Journal Article

<i>Ube3a-ATS</i> is an atypical RNA polymerase II transcript that represses the paternal expression of <i>Ube3a</i>

Linyan Meng, Richard E. Person and Arthur L. Beaudet

in Human Molecular Genetics

Volume 21, issue 13, pages 3001-3012
Published in print July 2012 | ISSN: 0964-6906
Published online April 2012 | e-ISSN: 1460-2083 | DOI: http://dx.doi.org/10.1093/hmg/dds130
Ube3a-ATS is an atypical RNA polymerase II transcript that represses the paternal expression of Ube3a

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The Angelman syndrome gene, UBE3A, is subject to genomic imprinting controlled by mechanisms that are only partially understood. Its antisense transcript, UBE3A-ATS, is also imprinted and hypothesized to suppress UBE3A in cis. In this research, we showed that the mouse antisense ortholog, Ube3a-ATS, was transcribed by RNA polymerase (RNAP) II. However, unlike typical protein-coding transcripts, Ube3a-ATS was not poly-adenylated and was localized exclusively in the nucleus. It was relatively unstable with a half-life of 4 h, shorter than most protein-coding RNAs tested. To understand the role of Ube3a-ATS in vivo, a mouse model with a 0.9-kb genomic deletion over the paternal Snrpn major promoter was studied. The mice showed partial activation of paternal Ube3a, with decreased expression of Ube3a-ATS but not any imprinting defects in the Prader–Willi syndrome/Angelman syndrome region. A novel cell culture model was also generated with a transcriptional termination cassette inserted downstream of Ube3a on the paternal chromosome to reduce Ube3a-ATS transcription. In neuronally differentiated embryonic stem (ES) cells, paternal Ube3a was found to be expressed at a high level, comparable with that of the maternal allele. To further characterize the antisense RNA, a strand-specific microarray was performed. Ube3a-ATS was detectable across the entire locus of Ube3a and extended beyond the transcriptional start site of Ube3a. In summary, we conclude that Ube3a-ATS is an atypical RNAPII transcript that represses Ube3a on the paternal chromosome. These results suggest that the repression of human UBE3A-ATS may activate the expression of UBE3A from the paternal chromosome, providing a potential therapeutic strategy for patients with Angelman syndrome.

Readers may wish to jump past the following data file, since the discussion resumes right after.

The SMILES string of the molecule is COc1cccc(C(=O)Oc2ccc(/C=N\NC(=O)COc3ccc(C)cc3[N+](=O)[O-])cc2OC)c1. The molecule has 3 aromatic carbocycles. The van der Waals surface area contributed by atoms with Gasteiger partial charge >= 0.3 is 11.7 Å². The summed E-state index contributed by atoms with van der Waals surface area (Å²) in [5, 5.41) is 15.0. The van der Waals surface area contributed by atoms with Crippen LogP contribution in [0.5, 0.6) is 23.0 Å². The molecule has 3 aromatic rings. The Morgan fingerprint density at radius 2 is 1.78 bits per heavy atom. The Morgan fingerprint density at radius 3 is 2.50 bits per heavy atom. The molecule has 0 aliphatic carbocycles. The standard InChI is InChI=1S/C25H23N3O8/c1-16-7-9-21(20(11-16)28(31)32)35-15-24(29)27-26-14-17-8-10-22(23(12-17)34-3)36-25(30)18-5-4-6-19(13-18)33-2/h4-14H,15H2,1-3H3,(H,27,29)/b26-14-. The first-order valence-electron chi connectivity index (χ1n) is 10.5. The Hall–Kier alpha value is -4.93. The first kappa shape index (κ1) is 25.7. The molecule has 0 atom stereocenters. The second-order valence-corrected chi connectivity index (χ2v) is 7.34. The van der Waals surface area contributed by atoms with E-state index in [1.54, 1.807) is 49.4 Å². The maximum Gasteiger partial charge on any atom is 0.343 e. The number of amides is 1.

Journal Article.  8382 words.  Illustrated.

Subjects: Genetics and Genomics

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